The Solomon Carter Fuller Mental Health Center was built in 1974 to provide care for psychiatric patients of Boston's low-income community. The 10-story, 200,000-sq-ft hospital was equipped with two steam-driven, single-stage absorbers rated at 528 tons each providing 100% backup for the design load.

Four steam-to-water heat exchangers provided the facility's heat and hot water. A Boston utility company supplied steam for both cooling and heating. Within the building, hot water was supplied to three separate zones including air-handling units, induction units, and perimeter radiators, as well as a domestic hot water storage tank.

The mechanical room is located on the tenth floor with the chillers located in a penthouse on top of the tenth floor roof and the cooling towers located on the roof outside the penthouse. Space in the penthouse was limited when allowing for tube pull. The floor was also only a 3-in.-thick concrete slab with limited baring capacity.

Evaluating options

The current owner of the facility is the Commonwealth of Massachusetts, Department of Mental Health. The agency saw the need to replace one of the 25-year-old absorbers and in the process wanted to increase efficiency, reduce maintenance, and become less dependent on the local steam utility.

An evaluation of available chillers and site requirements, as well as a desire to reduce operational costs, led to the selection of a Broad Spectrum natural-gas-fired absorption chiller/heater. Jake Carr of Power Specialties, a representative of Broad, said initial cost studies revealed the advantages of gas-fired chilling equipment. The unit acts as a chiller and heater - eliminating the need for a supplemental boiler - and its low electric usage required no additional electric infrastructure in the building.

The unit acts as a chiller during the summer and is sized for the full 528 tons of cooling. Due to its versatility in design, it was also provided with four separate water-to-water heat exchangers which interconnect with each of the existing hot water zones. The total combined heating load for winter operation is 12,000 MBtuh.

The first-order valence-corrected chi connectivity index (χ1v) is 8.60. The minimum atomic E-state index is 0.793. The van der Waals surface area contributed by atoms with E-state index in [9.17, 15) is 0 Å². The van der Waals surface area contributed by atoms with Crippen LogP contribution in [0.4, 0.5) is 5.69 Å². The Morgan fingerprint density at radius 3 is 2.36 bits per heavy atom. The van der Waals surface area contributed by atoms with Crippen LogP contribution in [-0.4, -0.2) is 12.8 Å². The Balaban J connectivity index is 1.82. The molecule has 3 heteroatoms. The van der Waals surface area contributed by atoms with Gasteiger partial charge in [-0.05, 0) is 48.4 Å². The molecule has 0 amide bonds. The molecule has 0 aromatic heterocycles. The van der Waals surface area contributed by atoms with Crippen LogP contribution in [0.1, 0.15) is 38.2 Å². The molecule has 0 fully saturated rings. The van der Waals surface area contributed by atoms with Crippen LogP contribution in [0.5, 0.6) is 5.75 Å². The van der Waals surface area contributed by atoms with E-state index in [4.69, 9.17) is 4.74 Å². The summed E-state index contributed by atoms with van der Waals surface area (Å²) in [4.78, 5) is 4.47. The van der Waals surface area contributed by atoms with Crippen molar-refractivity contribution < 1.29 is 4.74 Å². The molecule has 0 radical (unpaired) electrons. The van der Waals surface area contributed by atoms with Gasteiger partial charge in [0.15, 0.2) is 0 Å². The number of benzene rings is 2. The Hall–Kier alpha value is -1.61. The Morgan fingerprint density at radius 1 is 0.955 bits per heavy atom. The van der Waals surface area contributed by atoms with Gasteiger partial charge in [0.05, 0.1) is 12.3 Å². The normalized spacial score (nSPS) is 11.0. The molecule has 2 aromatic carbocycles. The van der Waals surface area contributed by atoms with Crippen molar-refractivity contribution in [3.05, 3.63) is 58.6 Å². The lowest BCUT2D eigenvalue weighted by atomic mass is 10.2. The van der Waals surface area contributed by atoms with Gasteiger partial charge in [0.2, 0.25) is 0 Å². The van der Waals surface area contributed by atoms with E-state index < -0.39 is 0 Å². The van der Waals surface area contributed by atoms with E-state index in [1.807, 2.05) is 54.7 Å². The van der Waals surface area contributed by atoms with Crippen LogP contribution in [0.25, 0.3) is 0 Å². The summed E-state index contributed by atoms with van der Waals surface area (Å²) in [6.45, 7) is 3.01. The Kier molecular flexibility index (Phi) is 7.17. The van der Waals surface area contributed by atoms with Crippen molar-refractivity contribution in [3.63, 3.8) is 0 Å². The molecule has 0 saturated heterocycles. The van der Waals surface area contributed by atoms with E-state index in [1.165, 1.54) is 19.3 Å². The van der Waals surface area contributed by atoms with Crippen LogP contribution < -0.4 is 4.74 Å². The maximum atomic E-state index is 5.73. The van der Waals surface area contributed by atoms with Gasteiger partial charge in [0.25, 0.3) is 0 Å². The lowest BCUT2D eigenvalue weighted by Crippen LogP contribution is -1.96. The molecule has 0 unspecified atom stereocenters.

The Boston Gas Company, now called Keyspan, offered a rebate program that covered some of the construction costs since the hospital was committed to installing a gas-driven piece of equipment and eliminating the need for utility company steam. The unit allowed the building to be heated and cooled from a single piece of equipment and was readily adaptable to the existing pumps and cooling tower.

Worth the Weight

Enterprise Equipment (Weymouth, MA) was selected as the installing contractor with total project responsibility for evacuation of lithium bromide, demolition of the existing chiller, and installation of the new unit.

The new unit weighs 35 tons while the old unit weighed only 12 tons and, due to the penthouse location, considerable supplementary steel and bracing was necessary. This would not normally be a consideration for basement or grade applications. However, even with the additional cost of steel, this method of cooling and heating was preferable to using two separate systems.

The challenges of rigging and penthouse access were overcome by cutting an 8-in. wide by 12-in.-high hole in the sidewall. The absorber was shipped in two sections with the main shell separated from the high-stage generator (HSG) to facilitate placement. The rigging took place on the ground, and within four days the new absorber was installed and ready for piping. The welding and connection of the main shell and HSG was done under the supervision of Broad technical staff who also checked out the installation and commissioned the unit.

The Broad control system included standard monitoring and control points as well as being capable of being tied into the building automation system. Power Flame (Parsons, KS) supplied the burner and gas train. The burner management system and flame safeguard controls are housed in the burner-mounted control panel. The system incorporates a remote wall-mounted touch screen and monitoring panel that allows the operators ease of changing setpoints and program data from the machine location or remotely via phone if desired.

Start-up was limited to three days in order to evaluate, adjust, and test all system parameters. The entire installation took three months of construction and two months of installation. The unit was delivered on time within 10 weeks of receiving approval and since its installation in September 1999, it has been operational.

Chief operator Joe Sealy says the high-tech control system and remote communication capability make operation easy and reduce service calls. Increased efficiency and switching fuels has resulted in a dramatic reduction in the hospital's utility costs. The hospital's steam bill for 1997 was just under $500,000 while the gas bill for 2000 was just over $100,000 - a 70% decrease.